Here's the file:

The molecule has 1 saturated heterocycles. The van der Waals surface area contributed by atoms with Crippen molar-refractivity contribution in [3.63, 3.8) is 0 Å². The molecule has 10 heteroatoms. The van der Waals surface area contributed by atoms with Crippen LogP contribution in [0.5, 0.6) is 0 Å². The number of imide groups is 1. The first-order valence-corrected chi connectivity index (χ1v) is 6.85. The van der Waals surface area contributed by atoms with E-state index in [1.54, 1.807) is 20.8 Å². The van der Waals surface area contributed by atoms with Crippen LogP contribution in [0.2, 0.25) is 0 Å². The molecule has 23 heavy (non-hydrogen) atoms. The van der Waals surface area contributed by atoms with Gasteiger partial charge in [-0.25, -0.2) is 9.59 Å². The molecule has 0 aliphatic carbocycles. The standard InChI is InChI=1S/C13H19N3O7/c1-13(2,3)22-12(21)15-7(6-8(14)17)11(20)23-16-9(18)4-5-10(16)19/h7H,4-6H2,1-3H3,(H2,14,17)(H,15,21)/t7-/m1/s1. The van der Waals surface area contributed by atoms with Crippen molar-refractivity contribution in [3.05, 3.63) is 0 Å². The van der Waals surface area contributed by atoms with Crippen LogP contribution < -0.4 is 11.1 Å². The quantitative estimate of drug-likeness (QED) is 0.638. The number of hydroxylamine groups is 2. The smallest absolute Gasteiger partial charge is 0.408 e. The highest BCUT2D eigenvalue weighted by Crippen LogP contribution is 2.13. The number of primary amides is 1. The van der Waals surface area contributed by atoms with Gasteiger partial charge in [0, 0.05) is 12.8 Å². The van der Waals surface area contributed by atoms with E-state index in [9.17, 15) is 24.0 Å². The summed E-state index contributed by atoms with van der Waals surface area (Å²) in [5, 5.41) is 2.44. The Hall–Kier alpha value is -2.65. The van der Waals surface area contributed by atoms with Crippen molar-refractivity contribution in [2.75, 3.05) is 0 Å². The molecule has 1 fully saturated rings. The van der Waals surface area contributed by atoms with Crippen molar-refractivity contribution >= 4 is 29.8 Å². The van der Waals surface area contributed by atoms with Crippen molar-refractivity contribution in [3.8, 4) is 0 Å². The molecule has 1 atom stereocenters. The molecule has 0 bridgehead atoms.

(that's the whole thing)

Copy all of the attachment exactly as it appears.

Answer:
The molecule has 1 saturated heterocycles. The van der Waals surface area contributed by atoms with Crippen molar-refractivity contribution in [3.63, 3.8) is 0 Å². The molecule has 10 heteroatoms. The van der Waals surface area contributed by atoms with Crippen LogP contribution in [0.5, 0.6) is 0 Å². The number of imide groups is 1. The first-order valence-corrected chi connectivity index (χ1v) is 6.85. The van der Waals surface area contributed by atoms with E-state index in [1.54, 1.807) is 20.8 Å². The van der Waals surface area contributed by atoms with Crippen LogP contribution in [0.2, 0.25) is 0 Å². The molecule has 23 heavy (non-hydrogen) atoms. The van der Waals surface area contributed by atoms with Gasteiger partial charge in [-0.25, -0.2) is 9.59 Å². The molecule has 0 aliphatic carbocycles. The standard InChI is InChI=1S/C13H19N3O7/c1-13(2,3)22-12(21)15-7(6-8(14)17)11(20)23-16-9(18)4-5-10(16)19/h7H,4-6H2,1-3H3,(H2,14,17)(H,15,21)/t7-/m1/s1. The van der Waals surface area contributed by atoms with Crippen molar-refractivity contribution in [3.05, 3.63) is 0 Å². The van der Waals surface area contributed by atoms with Crippen LogP contribution < -0.4 is 11.1 Å². The quantitative estimate of drug-likeness (QED) is 0.638. The number of hydroxylamine groups is 2. The smallest absolute Gasteiger partial charge is 0.408 e. The highest BCUT2D eigenvalue weighted by Crippen LogP contribution is 2.13. The number of primary amides is 1. The van der Waals surface area contributed by atoms with Gasteiger partial charge in [0, 0.05) is 12.8 Å². The van der Waals surface area contributed by atoms with E-state index in [9.17, 15) is 24.0 Å². The summed E-state index contributed by atoms with van der Waals surface area (Å²) in [5, 5.41) is 2.44. The Hall–Kier alpha value is -2.65. The van der Waals surface area contributed by atoms with Crippen molar-refractivity contribution in [2.75, 3.05) is 0 Å². The molecule has 1 fully saturated rings. The van der Waals surface area contributed by atoms with Crippen molar-refractivity contribution >= 4 is 29.8 Å². The van der Waals surface area contributed by atoms with Crippen molar-refractivity contribution in [3.8, 4) is 0 Å². The molecule has 1 atom stereocenters. The molecule has 0 bridgehead atoms.